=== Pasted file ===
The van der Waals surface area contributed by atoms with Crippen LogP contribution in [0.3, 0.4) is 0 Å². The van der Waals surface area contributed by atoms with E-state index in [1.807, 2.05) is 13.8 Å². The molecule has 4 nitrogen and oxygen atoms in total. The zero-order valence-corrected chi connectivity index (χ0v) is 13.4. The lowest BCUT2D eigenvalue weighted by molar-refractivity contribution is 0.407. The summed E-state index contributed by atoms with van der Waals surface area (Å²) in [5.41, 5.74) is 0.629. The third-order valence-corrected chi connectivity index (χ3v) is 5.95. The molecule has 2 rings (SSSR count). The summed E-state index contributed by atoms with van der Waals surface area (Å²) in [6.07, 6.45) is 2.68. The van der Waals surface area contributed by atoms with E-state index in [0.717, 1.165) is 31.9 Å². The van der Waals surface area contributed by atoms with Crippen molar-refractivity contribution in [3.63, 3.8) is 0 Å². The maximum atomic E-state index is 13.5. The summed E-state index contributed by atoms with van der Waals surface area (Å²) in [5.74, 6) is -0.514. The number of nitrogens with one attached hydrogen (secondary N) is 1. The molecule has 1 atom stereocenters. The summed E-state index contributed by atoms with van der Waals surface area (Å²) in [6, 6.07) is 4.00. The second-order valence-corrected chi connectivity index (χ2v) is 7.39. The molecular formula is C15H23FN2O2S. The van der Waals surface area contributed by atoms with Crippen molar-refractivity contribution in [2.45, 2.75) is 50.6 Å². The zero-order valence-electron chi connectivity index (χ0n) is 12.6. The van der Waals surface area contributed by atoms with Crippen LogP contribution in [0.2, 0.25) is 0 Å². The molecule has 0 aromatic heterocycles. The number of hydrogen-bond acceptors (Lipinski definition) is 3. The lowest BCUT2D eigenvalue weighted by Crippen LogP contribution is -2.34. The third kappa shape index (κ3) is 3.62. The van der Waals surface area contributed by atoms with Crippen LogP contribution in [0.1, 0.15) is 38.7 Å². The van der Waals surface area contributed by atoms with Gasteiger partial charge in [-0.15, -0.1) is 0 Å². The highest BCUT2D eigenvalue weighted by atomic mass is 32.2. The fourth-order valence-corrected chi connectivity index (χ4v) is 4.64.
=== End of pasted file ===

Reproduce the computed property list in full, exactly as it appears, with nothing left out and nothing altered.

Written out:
The van der Waals surface area contributed by atoms with Crippen LogP contribution in [0.3, 0.4) is 0 Å². The van der Waals surface area contributed by atoms with E-state index in [1.807, 2.05) is 13.8 Å². The molecule has 4 nitrogen and oxygen atoms in total. The zero-order valence-corrected chi connectivity index (χ0v) is 13.4. The lowest BCUT2D eigenvalue weighted by molar-refractivity contribution is 0.407. The summed E-state index contributed by atoms with van der Waals surface area (Å²) in [5.41, 5.74) is 0.629. The third-order valence-corrected chi connectivity index (χ3v) is 5.95. The molecule has 2 rings (SSSR count). The summed E-state index contributed by atoms with van der Waals surface area (Å²) in [6.07, 6.45) is 2.68. The van der Waals surface area contributed by atoms with E-state index in [0.717, 1.165) is 31.9 Å². The van der Waals surface area contributed by atoms with Crippen molar-refractivity contribution in [3.63, 3.8) is 0 Å². The maximum atomic E-state index is 13.5. The summed E-state index contributed by atoms with van der Waals surface area (Å²) in [5.74, 6) is -0.514. The number of nitrogens with one attached hydrogen (secondary N) is 1. The molecule has 1 atom stereocenters. The summed E-state index contributed by atoms with van der Waals surface area (Å²) in [6, 6.07) is 4.00. The second-order valence-corrected chi connectivity index (χ2v) is 7.39. The molecular formula is C15H23FN2O2S. The van der Waals surface area contributed by atoms with Crippen molar-refractivity contribution in [2.45, 2.75) is 50.6 Å². The zero-order valence-electron chi connectivity index (χ0n) is 12.6. The van der Waals surface area contributed by atoms with Crippen LogP contribution in [0.2, 0.25) is 0 Å². The molecule has 0 aromatic heterocycles. The number of hydrogen-bond acceptors (Lipinski definition) is 3. The lowest BCUT2D eigenvalue weighted by Crippen LogP contribution is -2.34. The third kappa shape index (κ3) is 3.62. The van der Waals surface area contributed by atoms with Crippen LogP contribution in [0.1, 0.15) is 38.7 Å². The van der Waals surface area contributed by atoms with Gasteiger partial charge in [-0.15, -0.1) is 0 Å². The highest BCUT2D eigenvalue weighted by atomic mass is 32.2. The fourth-order valence-corrected chi connectivity index (χ4v) is 4.64.